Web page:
Armenia accuses Azerbaijan of ‘cycle of hate’ at UN court
Armenia accused Azerbaijan on Thursday of fuelling ethnic hatred as the two rivals who fought a short but bloody war last year faced off in a bitter battle at the UN’s top court.
Lawyers for Armenia asked the International Court of Justice in the Hague to take emergency measures against Azerbaijan pending full resolution of a case that could take years.
Both of the former Soviet republics, who battled for six weeks last autumn over Azerbaijan’s breakaway region of Nagorno-Karabakh, have lodged separate cases at the ICJ.
“With this application, Armenia seeks to prevent and remedy the cycle of violence and hatred perpetrated against ethnic Armenians,” said Yeghishe Kirakosyan, Armenia’s representative.
“In its request for provisional measures, Armenia urgently seeks to protect the rights of ethnic Armenians from imminent irreparable harm.”
Kirakosyan said last year’s war was the most recent link to the “chain of ethnic violence and hate”.
“We fear that it will not be the last until the roots of this conflict are addressed,” he said.
Azerbaijan authorities were indoctrinating “generations upon generations” into a “culture of fear, of hate of anything and everything Armenian”, the Armenian lawyer said.
Nagorno-Karabakh is an ethnic Armenian region of Azerbaijan that broke away from Baku’s control in the early 1990s after the collapse of the Soviet Union.
The Nagorno-Karabakh conflict last year claimed more than 6,500 lives.
The war ended in November with a Russian-brokered ceasefire under which Armenia ceded territories it had controlled for decades to Turkish-backed Azerbaijan, but tensions remain high.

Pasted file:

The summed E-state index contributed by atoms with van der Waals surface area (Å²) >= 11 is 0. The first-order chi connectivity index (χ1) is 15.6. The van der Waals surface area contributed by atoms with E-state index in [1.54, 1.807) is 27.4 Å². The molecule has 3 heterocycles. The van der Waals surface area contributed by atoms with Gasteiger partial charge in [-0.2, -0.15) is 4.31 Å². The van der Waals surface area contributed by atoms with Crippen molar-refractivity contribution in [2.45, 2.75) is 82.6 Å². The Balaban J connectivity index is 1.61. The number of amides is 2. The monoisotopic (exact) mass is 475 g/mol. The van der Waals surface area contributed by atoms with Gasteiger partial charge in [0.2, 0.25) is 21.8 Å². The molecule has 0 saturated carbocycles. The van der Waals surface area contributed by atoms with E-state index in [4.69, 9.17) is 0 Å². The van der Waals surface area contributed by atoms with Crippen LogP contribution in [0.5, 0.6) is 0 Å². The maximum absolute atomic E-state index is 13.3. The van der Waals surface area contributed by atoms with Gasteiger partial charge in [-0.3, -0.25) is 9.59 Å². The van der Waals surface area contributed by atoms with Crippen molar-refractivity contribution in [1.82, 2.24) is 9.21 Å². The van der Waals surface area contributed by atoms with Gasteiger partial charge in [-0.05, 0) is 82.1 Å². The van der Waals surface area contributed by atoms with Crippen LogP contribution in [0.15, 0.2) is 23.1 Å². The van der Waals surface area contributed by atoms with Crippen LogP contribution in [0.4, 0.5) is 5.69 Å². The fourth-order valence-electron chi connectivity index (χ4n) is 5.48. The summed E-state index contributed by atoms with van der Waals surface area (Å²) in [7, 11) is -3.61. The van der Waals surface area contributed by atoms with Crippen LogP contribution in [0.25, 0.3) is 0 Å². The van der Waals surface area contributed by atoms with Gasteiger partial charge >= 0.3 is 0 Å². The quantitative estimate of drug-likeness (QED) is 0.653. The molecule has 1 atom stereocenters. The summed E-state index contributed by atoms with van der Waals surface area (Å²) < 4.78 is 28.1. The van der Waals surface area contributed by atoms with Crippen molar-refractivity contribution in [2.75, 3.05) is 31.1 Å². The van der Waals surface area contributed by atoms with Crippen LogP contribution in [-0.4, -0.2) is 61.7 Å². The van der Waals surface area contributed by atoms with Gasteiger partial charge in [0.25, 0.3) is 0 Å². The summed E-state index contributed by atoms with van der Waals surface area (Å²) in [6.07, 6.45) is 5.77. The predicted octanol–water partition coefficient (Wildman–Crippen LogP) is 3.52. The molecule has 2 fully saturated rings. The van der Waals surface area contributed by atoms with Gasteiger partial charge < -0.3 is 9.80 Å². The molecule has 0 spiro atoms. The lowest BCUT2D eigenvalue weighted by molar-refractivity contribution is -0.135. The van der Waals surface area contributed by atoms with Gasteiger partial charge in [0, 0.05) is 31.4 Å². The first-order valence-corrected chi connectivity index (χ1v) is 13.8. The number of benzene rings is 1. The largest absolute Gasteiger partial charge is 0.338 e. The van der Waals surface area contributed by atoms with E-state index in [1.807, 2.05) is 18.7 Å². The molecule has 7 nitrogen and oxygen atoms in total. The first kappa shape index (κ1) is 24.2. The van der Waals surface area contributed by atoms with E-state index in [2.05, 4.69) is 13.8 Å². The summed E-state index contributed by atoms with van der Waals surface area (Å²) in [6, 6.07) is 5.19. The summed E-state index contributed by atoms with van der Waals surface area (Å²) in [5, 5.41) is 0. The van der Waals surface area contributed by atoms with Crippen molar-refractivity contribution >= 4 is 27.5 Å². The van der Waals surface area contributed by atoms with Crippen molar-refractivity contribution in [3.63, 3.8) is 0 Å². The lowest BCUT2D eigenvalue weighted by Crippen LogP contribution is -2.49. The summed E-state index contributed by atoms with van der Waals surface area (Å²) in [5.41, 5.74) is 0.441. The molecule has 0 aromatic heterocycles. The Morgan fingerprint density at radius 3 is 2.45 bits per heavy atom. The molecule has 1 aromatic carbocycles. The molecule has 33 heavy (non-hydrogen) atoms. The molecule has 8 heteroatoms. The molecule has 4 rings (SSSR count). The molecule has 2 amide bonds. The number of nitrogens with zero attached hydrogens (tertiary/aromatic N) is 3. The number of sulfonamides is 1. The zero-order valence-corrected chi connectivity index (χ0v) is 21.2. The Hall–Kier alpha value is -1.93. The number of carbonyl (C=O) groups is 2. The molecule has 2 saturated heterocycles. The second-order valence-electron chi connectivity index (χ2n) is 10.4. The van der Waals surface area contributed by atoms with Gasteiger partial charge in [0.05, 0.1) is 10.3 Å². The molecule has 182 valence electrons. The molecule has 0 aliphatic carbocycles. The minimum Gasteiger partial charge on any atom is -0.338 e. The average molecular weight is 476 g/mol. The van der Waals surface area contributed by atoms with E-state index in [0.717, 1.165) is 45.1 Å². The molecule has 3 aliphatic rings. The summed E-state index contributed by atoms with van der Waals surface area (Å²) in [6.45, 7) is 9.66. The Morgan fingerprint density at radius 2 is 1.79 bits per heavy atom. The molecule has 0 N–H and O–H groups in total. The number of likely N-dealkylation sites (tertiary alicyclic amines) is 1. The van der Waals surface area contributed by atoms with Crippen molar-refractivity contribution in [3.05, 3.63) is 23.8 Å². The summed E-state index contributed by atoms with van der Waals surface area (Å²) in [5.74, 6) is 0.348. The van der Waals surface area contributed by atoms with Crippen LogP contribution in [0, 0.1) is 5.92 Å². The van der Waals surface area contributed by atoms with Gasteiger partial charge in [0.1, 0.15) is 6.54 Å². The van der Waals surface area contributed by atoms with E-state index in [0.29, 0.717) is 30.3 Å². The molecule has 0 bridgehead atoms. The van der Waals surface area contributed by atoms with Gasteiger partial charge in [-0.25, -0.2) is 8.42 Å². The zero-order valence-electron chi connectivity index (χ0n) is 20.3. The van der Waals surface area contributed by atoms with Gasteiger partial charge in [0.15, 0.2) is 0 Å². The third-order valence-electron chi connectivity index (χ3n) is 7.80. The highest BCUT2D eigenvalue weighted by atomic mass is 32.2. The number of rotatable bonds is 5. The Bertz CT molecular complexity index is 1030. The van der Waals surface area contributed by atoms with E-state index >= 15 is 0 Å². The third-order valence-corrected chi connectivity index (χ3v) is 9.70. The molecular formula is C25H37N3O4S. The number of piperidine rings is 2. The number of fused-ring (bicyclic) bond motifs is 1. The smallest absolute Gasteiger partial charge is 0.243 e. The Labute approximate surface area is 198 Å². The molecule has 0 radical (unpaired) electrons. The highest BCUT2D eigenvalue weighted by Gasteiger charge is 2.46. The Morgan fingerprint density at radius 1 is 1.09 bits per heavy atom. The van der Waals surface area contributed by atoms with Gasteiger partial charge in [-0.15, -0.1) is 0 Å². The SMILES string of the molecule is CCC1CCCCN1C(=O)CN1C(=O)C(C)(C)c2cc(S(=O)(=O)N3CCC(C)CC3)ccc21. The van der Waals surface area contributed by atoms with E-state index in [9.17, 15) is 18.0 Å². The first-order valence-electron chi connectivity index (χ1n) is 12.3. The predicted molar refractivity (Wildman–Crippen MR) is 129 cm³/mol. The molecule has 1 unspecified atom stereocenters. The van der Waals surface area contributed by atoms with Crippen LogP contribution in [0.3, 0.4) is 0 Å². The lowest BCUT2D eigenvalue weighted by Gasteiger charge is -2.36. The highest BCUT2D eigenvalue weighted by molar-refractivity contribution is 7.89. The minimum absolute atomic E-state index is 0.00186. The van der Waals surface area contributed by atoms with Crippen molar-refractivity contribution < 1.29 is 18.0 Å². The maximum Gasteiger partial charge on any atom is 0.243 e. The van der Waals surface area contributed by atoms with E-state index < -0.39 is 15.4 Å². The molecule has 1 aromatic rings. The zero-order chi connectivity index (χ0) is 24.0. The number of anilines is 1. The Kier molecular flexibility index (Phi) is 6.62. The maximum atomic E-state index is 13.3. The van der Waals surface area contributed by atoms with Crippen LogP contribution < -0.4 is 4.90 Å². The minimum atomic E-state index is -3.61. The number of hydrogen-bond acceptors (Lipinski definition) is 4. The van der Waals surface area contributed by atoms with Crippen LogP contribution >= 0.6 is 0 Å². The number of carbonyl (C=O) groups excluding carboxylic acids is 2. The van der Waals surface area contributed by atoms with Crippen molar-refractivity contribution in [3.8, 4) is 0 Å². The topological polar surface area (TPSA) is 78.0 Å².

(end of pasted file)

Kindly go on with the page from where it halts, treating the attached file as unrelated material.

– ‘Racist ideology’ –
In their ICJ cases, both countries accuse the other of breaching a UN treaty, the International Convention on All Forms of Racial Discrimination (CERD).
Azerbaijan is due to present its case in full next week, but it rejected Armenia’s “inaccurate picture” on Thursday and defended its actions in Nagorno-Karabakh.
“Armenia’s policy and practice of ethnic cleansing is rooted in a racist ethno-nationalist ideology,” Elnur Mammadov, Azerbaijani deputy foreign minister, told the ICJ.
“By moving to liberate its territories from Armenia’s illegal occupation Azerbaijan was acting… not out of ethnic animus, but in response to blatant and unlawful use of force.”
Armenia’s representatives meanwhile also asked the judges to order the immediate release of Armenian prisoners of war.
They further demanded the closure of Azerbaijan’s so-called Military Trophies Park, where they say wax mannequins of Armenian troops with “exaggerated Armenophobic features” are displayed, and of which the judges were shown pictures.
Baku’s representatives said the mannequins had been removed from the park.
Armenia’s representatives described alleged videos of gruesome torture of captured Armenian soldiers, copies of which they said had been handed to the court.
They also accused Baku of “erasing Armenian cultural heritage in the region” especially in Nagorno-Karabakh and asked the judges to intervene.
Satellite photos showed that earlier this year an “historic” Armenian cemetery was paved over to build a road, they said.
“Azerbaijan is literally paving over Armenian history,” said another lawyer for Armenia, Larry Martin.